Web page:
2020 Audi RS7 First Drive: A Fearsome, High-Tech Hellsled

Capable of high speed and great delicacy, but does it make it sense for our era?

ABSTEINACH, Germany—The interlopers moving into the autobahn's left lane before our blinding-red, blazing-fast 2020 Audi RS7 Sportback were either brave or daft. As we closed in, the RS7 surely blipped into view in that car's mirror like the object Apollo 17 commander Gene Cernan sighted in space. "I don't know whether that does you any good," the astronaut told Mission Control at the time, "but there's something out there."

At 120 mph, the RS7 is something, all right—and at that speed, the supersedan is only running at two-thirds of its potential (top speed is electronically limited to 155 mph, but an optional package raises that to 189). Inside of the red missile, I enjoyed a nice conversation with my co-driver while the scenery blurred by. Rather than crowding the slower, lane-insensitive car that had pulled out in front of us on this get-up-and-go section of the A4, I opted to leave a big cushion and touched the brake pedal, finding the mighty brakes (10-piston calipers up front squeezing 16.5-inch rotors as standard, or optional 17.3-inch carbon-ceramic pieces) are capable of delicacy, too. Tapping the brakes smoothly shaved off a third of the RS7's speed without pitching occupants' heads forward.

About that speed: We were hastening to a luncheon meeting at Das Hardberg, a vacation rental on the Steinach River's upper reaches in Odenwald, the UNESCO Geopark of 3,500 square kilometers (about 1,350 miles) between the Rhine, Main, and Neckar rivers in southwestern Germany. The geopark has a slogan, surely one thought up by someone with rocks in their head: "Between granite and sandstone." Village locals had slogans of their own on wall placards: "No Wind Park in Odenwald!" A few bladed turbines fanned on the ridge, part of a grand scheme to achieve 100-percent renewable energy for the whole district.

Like the RS7 Sportback, these anti-renewable citizens are being surrounded by opposite forces. In fact, it's a curious time in Germany for a vehicle such as the Audi. This year in Berlin, anarchists have torched more than 300 powerful, luxurious vehicles and SUVs. Activists around the country advocate restricting SUVs in cities. Hostility to internal combustion is on the rise, and Lärmempfindlichkeit, the sensitivity to noise, is leading to new restrictions. So Audi isn't alone in suppressing exhaust-note boisterousness; it's just too bad that, as a result, the RS7 sounded like it had its head in the toilet after a long Biergarten night chased down with schnapps.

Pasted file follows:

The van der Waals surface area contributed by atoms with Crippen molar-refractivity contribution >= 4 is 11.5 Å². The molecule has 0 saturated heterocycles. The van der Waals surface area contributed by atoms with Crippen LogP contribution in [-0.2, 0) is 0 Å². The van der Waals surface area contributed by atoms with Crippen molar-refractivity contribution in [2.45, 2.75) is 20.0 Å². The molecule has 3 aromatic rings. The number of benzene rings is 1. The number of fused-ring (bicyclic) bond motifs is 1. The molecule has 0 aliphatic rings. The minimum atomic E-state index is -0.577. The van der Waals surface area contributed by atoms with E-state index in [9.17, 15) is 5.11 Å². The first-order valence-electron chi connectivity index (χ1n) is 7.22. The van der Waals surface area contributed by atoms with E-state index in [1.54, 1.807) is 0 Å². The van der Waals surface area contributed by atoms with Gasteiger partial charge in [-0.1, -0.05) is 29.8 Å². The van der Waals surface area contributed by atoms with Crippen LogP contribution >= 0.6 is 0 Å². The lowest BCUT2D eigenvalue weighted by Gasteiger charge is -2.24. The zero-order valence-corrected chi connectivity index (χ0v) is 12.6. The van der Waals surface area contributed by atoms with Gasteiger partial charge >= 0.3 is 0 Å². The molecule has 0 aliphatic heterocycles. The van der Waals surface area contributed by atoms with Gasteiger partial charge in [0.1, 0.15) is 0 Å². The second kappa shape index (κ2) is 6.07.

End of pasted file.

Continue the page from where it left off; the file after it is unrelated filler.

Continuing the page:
Americans are so lucky. The RS7 we'll get next summer isn't as tainted by greenie activism and will issue a more robust report from its huge tailpipes. The sound will even be adjustable via Audi Drive Select; go for a sportier drive mode, and you'll be rewarded with a louder exhaust. The tradeoff, for those who care about steering-wheel shape, is that the U.S.-spec will have a fully round steering wheel rather than a flat-bottom unit. It'll come with a perforated leather wrap and, glory of glories, internal heating. A sunroof will be standard, too.

The rest of the second-generation RS7 will be as we drove it in Germany, right down to the twin-turbo 4.0-liter V-8. Producing 591 horsepower at 6,000 rpm and 590 lb-ft of torque at 2,050 rpm, the V-8 is 40-hp stronger than the old RS7's. (It's also the engine that will power the RS6 Avant station wagon that finally will make it Stateside soon.) Credit the turbo compressor wheels, which are 3 millimeters (0.12 inch) larger, and boost pressure, which is up from 17.4 to 20.3 psi. A stop-start feature and cylinder deactivation abet the brute's efficiency, but miles-per-gallon figures in the mid-teens in city driving and mid-20s for highway travel won't keep the RS7 from inciting a frolic among radical greenies.

But wait, maybe you could show those environmentalists a thing or two. The RS7 Sportback is actually a mild hybrid. This means it is equipped with a 48-volt electrical system that includes a compact lithium-ion battery in the rear and water-cooled motor-generator (it also doubles as the starter) attached to the engine. The system recovers energy via the motor-generator that otherwise would be lost during braking, and uses it to power the vehicle at speeds under 13 mph and enable the car to coast for as long as 40 seconds with engine off.

An eight-speed torque-converter automatic transmission doles the power to all four wheels via Audi's Quattro all-wheel drive, the latter of which helps the RS7 tear from a rest to 60 mph in 3.6 seconds (according to Audi). Opt for the RS Dynamic package if you'd like the top speed governor relaxed from its standard 155-mph limit to 189.